“Parents whose children are still missing will definitely voice out when those rescued finally get back home. For now, everyone is waiting,” another source said.

 No food for us in the bush – Students

One of the rescued students, who simply identified herself as Aisha, said they were not well-fed while in captivity by their abductors. 

 “We were not well-fed while in the forest because there was not enough food. They only gave the little they had,” she said.  

On whether they were beaten by their abductors, she said, “The girls were not beaten; only a few of the boys and our late teacher were beaten.” 

Another rescued student sitting close to Aisha, who didn’t mention her name, also said, “Babu abinci a daji” (No cooked food in the forest), she simply said.  

She didn’t give details of the type of food they were given because security agents interfered as our reporter was talking to the students.

No ransom paid – FG  

Meanwhile, the Minister of Education, Prof Tahir Mamman, said no ransom was paid to secure the release of the Kuriga students.  

The minister disclosed this on Monday while delivering a speech at a two-day capacity-building workshop for the ministry’s officials. 

Prof Mamman said the ministry was planning to gather data on all schools in Nigeria irrespective of  their location. 

“We need to know every single student and teacher in every school in Nigeria because data has eluded us for too long,” he said.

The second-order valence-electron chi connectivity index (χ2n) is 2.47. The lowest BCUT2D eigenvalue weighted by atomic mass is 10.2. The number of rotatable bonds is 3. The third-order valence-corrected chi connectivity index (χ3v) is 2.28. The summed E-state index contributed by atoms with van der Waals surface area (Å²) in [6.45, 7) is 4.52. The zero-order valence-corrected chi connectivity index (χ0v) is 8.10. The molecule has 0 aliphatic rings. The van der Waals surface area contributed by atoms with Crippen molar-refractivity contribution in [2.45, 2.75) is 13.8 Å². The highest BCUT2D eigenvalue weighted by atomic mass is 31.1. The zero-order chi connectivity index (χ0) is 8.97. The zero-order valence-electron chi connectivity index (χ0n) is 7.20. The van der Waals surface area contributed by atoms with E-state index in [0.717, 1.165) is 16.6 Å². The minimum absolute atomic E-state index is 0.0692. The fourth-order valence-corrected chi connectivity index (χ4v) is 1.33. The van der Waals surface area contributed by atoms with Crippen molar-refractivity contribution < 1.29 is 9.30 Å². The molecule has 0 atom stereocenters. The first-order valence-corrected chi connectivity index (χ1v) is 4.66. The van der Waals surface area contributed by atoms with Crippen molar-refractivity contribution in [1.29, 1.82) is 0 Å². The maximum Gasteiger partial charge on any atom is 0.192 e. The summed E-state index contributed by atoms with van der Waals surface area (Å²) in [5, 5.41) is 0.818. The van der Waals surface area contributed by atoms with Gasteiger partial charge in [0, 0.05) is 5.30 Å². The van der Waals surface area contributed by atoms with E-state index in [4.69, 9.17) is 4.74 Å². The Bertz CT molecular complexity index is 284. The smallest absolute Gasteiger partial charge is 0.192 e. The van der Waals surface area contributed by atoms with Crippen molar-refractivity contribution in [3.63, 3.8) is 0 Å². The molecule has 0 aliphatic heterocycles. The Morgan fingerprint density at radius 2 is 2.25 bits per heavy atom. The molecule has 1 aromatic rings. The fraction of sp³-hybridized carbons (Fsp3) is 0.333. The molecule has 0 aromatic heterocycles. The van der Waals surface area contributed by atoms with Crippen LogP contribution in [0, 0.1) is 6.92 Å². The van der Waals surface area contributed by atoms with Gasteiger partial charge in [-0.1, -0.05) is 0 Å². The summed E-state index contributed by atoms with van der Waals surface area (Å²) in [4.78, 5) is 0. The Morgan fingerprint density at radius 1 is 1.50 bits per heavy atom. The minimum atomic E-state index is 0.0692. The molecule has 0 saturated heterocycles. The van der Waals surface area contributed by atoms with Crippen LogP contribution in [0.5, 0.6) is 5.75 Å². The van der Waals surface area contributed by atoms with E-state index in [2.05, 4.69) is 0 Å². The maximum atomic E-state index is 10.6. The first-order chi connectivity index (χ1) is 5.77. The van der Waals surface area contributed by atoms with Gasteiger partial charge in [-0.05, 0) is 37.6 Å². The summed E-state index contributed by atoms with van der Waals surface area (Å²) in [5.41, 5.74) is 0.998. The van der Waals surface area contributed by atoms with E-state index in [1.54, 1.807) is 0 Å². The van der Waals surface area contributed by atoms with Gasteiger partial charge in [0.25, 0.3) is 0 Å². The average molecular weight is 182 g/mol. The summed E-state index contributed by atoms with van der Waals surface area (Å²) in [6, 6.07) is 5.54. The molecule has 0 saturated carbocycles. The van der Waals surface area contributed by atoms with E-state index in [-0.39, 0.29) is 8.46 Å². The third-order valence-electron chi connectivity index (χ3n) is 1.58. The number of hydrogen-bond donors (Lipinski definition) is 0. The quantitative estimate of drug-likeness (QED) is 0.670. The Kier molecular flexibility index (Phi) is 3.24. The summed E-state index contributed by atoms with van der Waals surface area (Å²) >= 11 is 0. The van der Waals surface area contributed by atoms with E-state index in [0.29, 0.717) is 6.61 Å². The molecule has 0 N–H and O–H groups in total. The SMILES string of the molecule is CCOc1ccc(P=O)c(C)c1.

Prof Mamman said the school data would help them to advise the state governments to do the right thing. 

The minister also decried the learning crisis in the country, saying a report submitted to him showed that some pupils find it difficult to identify numbers while many can neither read nor solve simple mathematical questions. 

Also, a Senior Education Officer at the British High Commission, Abuja, Ian Attfield, expressed satisfaction with the release of the kidnapped Kuriga students.  

He said it is really important that Nigeria takes some drastic and coordinated efforts to address some of the problems posted as the deepest challenges that are faced by the education sector.  

“It will be extremely difficult to make progress with children, teachers and parents when they don’t feel that schools are safe places,” he said.  

We’ll initiate measures to improve soldiers’ welfare – Senate panel 

 The Senate Committee on Army has hailed the military for rescuing 137 abducted students in Kaduna, saying it would initiate legislative measures aimed at improving the welfare and well-being of soldiers in the country.  

Chairman of the committee, Senator Abdulaziz Yar’adua, in a statement on Monday, said the release of the pupils as well as the recent rescue operation in Gada LGA of Sokoto State, where 16 pupils (Almajiris) and a woman were freed from captivity showed that the Nigerian military were committed to keeping Nigeria safe.  

ACF calls for proactive measures 

The Arewa Consultative Forum (ACF) has expressed delight over the return of the abducted schoolchildren in Kaduna and Sokoto states and some of the ‘long-held’ students of Federal University, Gusau (FUGUS).  

The ACF, in a statement by its National Publicity Secretary, Professor Tukur Muhammad-Baba said “The development hopefully signals a new dawn in anti-terrorism measures being applied by the government.” 

It then called on the government to put in place proactive measures against further occurrences.